New Bronx LGBT Center Takes Shape

Attendees watch performers at the Bronx LGBTQ Pride & Health Fair on July 20 at Crotona Park, one of the events organized by the new Bronx LGBTQ center to promote awareness. (Photo from the Bronx LGBT center via Norwood News)

Attendees watch performers at the Bronx LGBTQ Pride & Health Fair on July 20 at Crotona Park, one of the events organized by the new Bronx LGBTQ center to promote awareness. (Photo from the Bronx LGBT center via Norwood News)

It’s still looking for a permanent home, but a new Bronx LGBTQ center is hoping to fill a void and create a central space for the community in the borough, reports Norwood News’ Hugh Thornhill.

When the Bronx Community Pride Center in Longwood shut down in June 2012 – after its former executive director Lisa Winters was charged with embezzling over $140,000 and later convicted – the borough no longer had a place for Bronx LGBTQ members.

Though the new center does not affiliate itself with the old center in any way, it will be providing the same type of services for the LGBTQ community in the Bronx and upper Manhattan. These services include an area for members of the LGBTQ community to meet and socialize, receive support and services from other organizations, and to educate and advocate for issues important to the LGBTQ community.

A former head of the Bronx Community Pride Center underscores the importance of having a site specifically geared towards the LGBT community.

“The center [the Bronx Community Pride Center] was a physical site where LGBT people could go for support and when it closed, they had other places, but none which were explicitly LGBT,” said Dirk McCall, a former executive director of the Community Pride Center. “Supportive programs exist [elsewhere in the Bronx], but LGBT is not their main focus.”

Tym Moss, volunteer president and co-founder of the center, comes from a real estate and more recently an entertainment background, which includes performing at center events.

After he learned about the Lisa Winters scandal, he and a group of friends, including Peter Frank, an LGBTQ activist, and Reverend Carmen Hernandez-De Armas, president and founder of the NYC LGBTQS (S stands for straight allies) Chamber of Commerce in Bedford Park, formed an ad hoc committee. From there they incorporated and filed for non-profit status. Moss was asked if he would be president of the new organization.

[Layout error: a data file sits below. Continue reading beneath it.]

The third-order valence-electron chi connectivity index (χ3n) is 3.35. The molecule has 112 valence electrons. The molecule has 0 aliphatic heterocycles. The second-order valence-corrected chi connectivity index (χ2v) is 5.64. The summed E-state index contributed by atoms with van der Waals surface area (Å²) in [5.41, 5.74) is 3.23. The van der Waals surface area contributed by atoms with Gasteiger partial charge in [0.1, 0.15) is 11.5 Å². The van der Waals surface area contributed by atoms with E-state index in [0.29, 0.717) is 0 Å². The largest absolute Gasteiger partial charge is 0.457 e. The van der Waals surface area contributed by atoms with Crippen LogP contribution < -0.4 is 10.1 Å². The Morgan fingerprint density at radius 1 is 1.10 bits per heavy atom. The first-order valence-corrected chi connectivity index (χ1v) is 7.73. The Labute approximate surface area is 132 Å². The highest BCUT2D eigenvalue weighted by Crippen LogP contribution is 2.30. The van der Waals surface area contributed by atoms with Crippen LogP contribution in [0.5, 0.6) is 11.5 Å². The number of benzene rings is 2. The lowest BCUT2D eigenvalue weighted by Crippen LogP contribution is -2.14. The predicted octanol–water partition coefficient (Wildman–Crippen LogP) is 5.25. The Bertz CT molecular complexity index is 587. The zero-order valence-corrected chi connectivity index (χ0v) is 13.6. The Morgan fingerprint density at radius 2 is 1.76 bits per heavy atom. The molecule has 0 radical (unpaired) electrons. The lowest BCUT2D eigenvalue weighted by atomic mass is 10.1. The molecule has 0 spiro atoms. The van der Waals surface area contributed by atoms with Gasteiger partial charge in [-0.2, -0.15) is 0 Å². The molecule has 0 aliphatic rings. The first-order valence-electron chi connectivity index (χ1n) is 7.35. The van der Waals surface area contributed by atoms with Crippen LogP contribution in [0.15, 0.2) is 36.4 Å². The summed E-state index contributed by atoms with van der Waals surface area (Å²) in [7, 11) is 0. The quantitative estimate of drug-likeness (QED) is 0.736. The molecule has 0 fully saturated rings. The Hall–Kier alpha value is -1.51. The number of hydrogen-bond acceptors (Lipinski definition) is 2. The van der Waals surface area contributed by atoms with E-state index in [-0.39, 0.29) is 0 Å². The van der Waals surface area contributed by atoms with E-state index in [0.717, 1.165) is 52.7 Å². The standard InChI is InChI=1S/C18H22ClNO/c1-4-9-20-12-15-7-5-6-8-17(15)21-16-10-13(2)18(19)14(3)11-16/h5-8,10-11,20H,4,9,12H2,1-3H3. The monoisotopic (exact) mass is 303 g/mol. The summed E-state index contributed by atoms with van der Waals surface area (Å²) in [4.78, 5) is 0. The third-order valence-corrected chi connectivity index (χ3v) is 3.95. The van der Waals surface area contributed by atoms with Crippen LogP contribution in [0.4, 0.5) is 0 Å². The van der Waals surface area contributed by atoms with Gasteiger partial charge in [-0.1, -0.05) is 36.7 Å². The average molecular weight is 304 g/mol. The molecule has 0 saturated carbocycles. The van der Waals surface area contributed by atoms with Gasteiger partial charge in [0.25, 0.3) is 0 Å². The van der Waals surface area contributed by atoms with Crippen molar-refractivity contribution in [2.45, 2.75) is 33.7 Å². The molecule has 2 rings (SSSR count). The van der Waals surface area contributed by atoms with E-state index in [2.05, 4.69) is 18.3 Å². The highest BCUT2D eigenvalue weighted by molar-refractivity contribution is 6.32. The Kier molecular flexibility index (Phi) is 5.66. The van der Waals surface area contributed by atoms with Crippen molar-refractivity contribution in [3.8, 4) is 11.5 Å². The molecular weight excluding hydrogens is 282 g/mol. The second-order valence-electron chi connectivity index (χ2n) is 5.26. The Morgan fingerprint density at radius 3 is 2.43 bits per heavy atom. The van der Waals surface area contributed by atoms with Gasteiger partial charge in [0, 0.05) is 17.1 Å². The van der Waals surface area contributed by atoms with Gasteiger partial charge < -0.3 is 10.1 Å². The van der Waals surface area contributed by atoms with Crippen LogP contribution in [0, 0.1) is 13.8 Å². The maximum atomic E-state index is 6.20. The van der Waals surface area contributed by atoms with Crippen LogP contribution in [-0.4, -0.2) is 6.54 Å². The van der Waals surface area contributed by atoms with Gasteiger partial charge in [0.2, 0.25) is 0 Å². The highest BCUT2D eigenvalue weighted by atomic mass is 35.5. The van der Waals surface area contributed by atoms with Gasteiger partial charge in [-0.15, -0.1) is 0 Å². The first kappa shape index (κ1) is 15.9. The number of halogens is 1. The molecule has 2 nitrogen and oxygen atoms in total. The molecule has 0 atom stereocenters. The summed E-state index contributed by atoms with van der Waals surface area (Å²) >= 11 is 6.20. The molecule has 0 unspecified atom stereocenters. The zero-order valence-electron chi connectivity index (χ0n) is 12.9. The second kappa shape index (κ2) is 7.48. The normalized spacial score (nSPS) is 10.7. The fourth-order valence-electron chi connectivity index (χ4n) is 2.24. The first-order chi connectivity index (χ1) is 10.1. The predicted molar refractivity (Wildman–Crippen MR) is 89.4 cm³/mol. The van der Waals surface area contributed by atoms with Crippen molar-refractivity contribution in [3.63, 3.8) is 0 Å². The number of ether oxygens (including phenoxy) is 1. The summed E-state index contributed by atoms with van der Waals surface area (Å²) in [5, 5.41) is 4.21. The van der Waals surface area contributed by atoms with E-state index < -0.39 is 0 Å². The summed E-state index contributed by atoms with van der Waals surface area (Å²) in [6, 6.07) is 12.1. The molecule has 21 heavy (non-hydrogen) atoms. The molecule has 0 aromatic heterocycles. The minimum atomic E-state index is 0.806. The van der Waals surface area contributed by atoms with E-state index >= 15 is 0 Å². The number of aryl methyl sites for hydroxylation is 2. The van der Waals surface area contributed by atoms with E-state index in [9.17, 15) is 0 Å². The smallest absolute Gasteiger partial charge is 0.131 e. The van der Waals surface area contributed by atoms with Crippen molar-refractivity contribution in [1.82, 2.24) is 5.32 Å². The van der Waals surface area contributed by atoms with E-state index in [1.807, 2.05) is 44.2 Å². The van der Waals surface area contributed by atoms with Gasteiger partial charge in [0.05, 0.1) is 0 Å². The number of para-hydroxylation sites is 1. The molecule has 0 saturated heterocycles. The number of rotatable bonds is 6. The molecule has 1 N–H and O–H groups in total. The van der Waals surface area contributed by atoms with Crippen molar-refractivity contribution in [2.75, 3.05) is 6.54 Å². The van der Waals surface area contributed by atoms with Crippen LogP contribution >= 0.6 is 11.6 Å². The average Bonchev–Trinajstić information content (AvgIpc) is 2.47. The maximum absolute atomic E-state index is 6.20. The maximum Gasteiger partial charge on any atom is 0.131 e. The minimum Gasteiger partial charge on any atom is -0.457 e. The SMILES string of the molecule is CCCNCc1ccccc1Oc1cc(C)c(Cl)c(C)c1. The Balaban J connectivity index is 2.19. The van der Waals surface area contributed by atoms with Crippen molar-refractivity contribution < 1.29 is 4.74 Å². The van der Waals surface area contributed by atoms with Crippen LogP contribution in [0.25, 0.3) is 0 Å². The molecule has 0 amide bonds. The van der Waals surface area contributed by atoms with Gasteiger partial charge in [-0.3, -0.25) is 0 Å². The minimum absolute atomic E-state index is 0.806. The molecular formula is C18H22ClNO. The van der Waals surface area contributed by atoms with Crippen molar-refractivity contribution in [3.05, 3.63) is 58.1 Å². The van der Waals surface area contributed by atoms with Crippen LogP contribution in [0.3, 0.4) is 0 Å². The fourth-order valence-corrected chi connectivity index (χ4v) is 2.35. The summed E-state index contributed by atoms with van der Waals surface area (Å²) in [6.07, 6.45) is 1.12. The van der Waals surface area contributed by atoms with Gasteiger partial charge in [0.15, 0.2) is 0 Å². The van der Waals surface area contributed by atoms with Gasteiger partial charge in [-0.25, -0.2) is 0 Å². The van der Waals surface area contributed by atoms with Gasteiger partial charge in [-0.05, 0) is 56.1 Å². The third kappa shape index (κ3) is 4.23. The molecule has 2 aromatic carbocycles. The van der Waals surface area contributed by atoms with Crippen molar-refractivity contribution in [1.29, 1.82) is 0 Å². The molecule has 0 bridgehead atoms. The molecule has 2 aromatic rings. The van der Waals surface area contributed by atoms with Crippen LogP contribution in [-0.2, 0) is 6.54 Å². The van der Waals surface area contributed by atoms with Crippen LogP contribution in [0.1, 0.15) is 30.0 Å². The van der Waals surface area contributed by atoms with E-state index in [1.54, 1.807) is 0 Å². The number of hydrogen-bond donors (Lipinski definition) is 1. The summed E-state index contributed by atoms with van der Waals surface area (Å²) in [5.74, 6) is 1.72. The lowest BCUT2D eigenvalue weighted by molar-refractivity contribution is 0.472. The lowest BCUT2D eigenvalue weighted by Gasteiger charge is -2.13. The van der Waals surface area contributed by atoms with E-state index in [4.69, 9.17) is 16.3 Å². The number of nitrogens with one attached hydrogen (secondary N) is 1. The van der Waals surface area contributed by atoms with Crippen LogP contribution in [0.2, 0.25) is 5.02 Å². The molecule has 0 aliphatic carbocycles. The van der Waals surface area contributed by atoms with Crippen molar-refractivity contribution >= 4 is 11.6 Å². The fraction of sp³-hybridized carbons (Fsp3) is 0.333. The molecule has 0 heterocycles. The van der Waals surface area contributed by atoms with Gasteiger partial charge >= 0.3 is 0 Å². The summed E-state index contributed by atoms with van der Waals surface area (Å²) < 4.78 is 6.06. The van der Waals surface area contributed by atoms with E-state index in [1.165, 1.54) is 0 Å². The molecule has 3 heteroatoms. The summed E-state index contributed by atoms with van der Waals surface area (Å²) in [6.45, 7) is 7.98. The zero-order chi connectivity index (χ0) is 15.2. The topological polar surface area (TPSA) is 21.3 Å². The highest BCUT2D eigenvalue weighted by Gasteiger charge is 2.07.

Having a center is not just about providing a support space in a borough that was lacking one. It’s also in response to the rise of reports of violent acts against community members.

(…) According to NYPD Detective Timothy Duffy, there have been a total of six hate crimes against members of the LGBTQ community in 2012 within the Bronx. Four of them were felonies, while two resulted in misdemeanors. In the past six months, there have been a total of six reported incidents, all of them [resulted] in misdemeanors.

According to Sharon Stapel, the executive director of the Anti-Violence Project, the amount of violence hasn’t gone up. The reasons more people have been reporting more is because they are aware of organizations like AVP and the new center.

“Since we’ve been in the Bronx we’ve seen an increase of reports of violence in the borough,” said Stapel. “That doesn’t mean that the violence is increasing, it just means people are more aware of AVP services and the fact that they can make a report.” Members of the LGBTQ center have been holding events to build awareness and raise momentum – efforts that have caught the eye of politicians.

A community outreach walk at Mullaly Park on June 21 that lauched the center’s opening saw members, advocates and politicians in attendance, including Bronx Borough President Ruben Diaz Jr.

“We will continue to give them space in Borough Hall free of charge, and we’re going to continue working with them and try to get them financiers.” said Diaz Jr.

More recently on July 20, Crotona Park saw the 2013 Bronx LGBTQ Pride & Health Fair, organized by the center.

(…) The fair included performances from LGBTQ entertainers and political guest speakers including Speaker of the New York City Council Christine Quinn, who is lesbian, and former Bronx Borough President Adolfo Carrion Jr.

Moss sees a welcoming future for the LGBT center in the Bronx.

“I’m learning as I’m going along, but I’m amazed at how positively we’ve been received in the community,” said Moss. “I think people have realized how much this borough needs an LGBTQ center.”

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